You visit an island of three towns: Trueton, Lieberg and Alterborough. Folks living in Trueton always tell the truth. Those who live in Lieberg, always lie. People from Alterborough alternate strictly between truth and lie. You meet an islander who says:
Two plus two is five. Also, three plus three is six.
Can you determine which town he is from?
It should be easy. He made two statements: the first one is false, the second is true. So he must be from Alterborough.
But what about “also”? How should we interpret this transition? There are many ways to interpret this “also.” On one hand it could mean: In addition to the previous statement I am making another statement. On the other hand it could mean: The previous pause shouldn’t be considered as the end of the statement; the whole thing should be interpreted as one statement. Besides this person was speaking not writing. Are we sure that the first period was not meant to be a comma or a semi-colon? If we assume that the quote is one statement, then the speaker might be either a liar or an alternator.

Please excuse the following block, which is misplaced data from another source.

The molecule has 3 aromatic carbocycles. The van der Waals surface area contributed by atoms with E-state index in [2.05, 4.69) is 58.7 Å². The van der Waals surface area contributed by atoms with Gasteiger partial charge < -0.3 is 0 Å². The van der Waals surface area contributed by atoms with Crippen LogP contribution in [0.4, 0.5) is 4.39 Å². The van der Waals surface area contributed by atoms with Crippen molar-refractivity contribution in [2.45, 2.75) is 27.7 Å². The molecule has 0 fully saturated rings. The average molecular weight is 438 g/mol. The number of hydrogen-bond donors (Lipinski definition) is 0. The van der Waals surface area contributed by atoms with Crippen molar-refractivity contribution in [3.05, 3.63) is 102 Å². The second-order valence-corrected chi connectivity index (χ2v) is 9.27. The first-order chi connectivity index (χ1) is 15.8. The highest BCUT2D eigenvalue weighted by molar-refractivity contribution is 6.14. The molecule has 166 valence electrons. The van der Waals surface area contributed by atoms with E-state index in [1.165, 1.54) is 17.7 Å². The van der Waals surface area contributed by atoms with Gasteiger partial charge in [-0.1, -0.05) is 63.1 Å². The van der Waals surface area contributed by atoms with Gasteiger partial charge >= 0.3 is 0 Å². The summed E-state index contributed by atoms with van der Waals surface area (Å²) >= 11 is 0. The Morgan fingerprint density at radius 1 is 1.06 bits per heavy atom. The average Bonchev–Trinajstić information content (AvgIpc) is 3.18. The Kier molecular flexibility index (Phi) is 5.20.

Here is a puzzle for you from the same island:
One night a call came into 911: “Fire, help!” The operator couldn’t ID the phone number, so he asked, “Where are you calling from?” “Lieberg.” Assuming no one had overnight guests from another town, is there an emergency? If so, where should help be sent? And was it a fire?
Now find the ambiguities.Share: